Daily Archives: June 5, 2020


An Apology

I owe an apology to all those who are kind enough to subscribe to my blog. I was determined that I would not let my impending trial affect my output, but have been unable to see that through. It is partly because preparation does take up much more time than I had imagined. But it is mostly because I find it hard to put my mind to anything else and really concentrate.

I do not want to give you the impression that I am very worried, or depressed. I am rather angry; a deep, seething anger that keeps breaking into my thoughts. I am rather worried about this. I can with fairness claim to have devoted much of my life to fighting against injustice. I was prepared to sacrifice an extremely prestigious and lucrative career to take a stand against UK complicity in torture, driven largely by empathy for the victims. I have assisted with numerous individual human rights cases and particularly asylum claims, including representing people, without fee, before immigration courts. But I am nonetheless alarmed by how much more viscerally angry I am when the injustice is against myself than when it is against another. I am aware that is very unattractive. This fury at being personally mistreated is disproportionate and quite wrong, and ought not to stop me working. I feel guilty about it.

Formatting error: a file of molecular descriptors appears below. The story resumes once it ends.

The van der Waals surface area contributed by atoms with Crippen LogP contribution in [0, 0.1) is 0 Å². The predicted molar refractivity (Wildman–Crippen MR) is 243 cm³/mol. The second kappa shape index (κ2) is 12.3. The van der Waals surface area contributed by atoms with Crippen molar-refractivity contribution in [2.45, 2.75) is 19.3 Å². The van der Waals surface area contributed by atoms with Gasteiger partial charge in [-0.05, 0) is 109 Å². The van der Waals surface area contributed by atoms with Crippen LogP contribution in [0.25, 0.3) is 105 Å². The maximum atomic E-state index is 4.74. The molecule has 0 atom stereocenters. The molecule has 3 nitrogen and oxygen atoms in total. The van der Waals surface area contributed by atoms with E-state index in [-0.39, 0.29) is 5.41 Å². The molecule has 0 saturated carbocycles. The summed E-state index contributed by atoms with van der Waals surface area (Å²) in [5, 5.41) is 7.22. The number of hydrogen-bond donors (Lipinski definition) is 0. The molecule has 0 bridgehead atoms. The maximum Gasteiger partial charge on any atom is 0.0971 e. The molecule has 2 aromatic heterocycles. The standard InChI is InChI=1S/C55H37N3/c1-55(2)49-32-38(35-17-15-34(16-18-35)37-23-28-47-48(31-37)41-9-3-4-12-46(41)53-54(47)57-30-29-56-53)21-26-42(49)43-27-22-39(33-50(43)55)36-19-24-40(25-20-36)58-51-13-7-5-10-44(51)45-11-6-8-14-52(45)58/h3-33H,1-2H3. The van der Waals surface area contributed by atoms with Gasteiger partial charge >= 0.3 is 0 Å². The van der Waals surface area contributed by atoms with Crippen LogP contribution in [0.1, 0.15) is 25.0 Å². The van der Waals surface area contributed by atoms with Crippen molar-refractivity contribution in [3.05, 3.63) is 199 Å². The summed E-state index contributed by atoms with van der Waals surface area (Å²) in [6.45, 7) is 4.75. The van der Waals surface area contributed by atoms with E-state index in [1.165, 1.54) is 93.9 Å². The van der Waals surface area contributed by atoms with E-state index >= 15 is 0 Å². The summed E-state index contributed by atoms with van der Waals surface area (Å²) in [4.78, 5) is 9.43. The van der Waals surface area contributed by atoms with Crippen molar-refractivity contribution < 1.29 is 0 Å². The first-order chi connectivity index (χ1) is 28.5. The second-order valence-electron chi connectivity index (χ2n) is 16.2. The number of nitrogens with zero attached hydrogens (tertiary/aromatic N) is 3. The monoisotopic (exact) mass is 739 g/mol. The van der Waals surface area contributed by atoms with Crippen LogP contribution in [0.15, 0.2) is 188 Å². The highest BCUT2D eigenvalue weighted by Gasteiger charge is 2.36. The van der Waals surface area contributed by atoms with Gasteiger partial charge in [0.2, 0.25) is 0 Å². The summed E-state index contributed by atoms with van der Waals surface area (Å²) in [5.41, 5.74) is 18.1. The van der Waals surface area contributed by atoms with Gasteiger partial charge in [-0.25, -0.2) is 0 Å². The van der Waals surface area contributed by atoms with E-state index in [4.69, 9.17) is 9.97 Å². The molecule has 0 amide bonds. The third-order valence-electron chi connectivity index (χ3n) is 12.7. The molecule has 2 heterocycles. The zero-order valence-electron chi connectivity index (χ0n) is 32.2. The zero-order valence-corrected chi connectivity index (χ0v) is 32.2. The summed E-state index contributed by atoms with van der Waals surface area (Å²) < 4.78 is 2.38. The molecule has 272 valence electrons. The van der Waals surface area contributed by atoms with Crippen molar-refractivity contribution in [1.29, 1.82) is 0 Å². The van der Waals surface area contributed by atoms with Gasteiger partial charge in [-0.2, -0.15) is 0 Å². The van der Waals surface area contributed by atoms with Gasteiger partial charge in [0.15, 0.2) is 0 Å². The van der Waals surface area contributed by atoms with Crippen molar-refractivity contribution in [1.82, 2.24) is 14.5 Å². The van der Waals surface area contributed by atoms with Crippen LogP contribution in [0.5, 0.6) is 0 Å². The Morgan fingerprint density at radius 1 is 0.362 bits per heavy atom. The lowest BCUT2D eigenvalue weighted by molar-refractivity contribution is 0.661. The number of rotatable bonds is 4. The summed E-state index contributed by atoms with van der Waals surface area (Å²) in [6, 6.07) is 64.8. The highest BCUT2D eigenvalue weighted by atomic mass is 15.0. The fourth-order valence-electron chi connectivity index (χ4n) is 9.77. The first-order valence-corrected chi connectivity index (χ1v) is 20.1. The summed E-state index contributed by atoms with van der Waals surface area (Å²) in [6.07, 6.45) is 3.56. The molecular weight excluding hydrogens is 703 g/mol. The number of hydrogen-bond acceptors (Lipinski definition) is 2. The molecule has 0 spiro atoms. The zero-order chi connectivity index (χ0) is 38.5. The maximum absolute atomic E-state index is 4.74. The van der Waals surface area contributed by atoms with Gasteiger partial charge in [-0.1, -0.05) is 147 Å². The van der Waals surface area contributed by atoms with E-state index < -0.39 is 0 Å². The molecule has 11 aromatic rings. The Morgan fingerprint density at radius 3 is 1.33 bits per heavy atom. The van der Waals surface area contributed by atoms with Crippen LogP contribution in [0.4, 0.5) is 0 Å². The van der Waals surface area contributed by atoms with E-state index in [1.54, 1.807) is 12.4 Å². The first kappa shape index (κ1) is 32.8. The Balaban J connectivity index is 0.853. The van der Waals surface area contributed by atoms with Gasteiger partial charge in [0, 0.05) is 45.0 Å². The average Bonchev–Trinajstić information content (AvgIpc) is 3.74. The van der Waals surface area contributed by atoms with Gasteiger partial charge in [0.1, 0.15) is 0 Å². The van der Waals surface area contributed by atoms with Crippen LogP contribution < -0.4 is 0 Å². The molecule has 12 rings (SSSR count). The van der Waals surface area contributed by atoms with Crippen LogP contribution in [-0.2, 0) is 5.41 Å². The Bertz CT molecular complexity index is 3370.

Among the results is a very annoying writers’ block. I have been intending this last five days to write an article on Barack Obama’s failure while President to tackle institutional racism and societal inequalities in the USA, and relate that to the remarkable fact he paid much less attention to aid to Africa than George W Bush. I enjoy writing most when I am running counter to the prevailing narrative and pointing to inconvenient fact. But the lines of logic refuse to flow, the fascinating asides do not pop up, and then I remember something else I must tell my lawyers.

Please do not worry. I am not sad, and my anger does not manifest itself by being horrible to others; on the contrary, for once I seem to be particularly considerate to my family and appreciative of how fortunate I am. The purpose of this post is to apologise to you, and thank you for your patience. It is not a signal of giving up – I do not intend to wait until after the trial before getting back to normal. Please bear with me.

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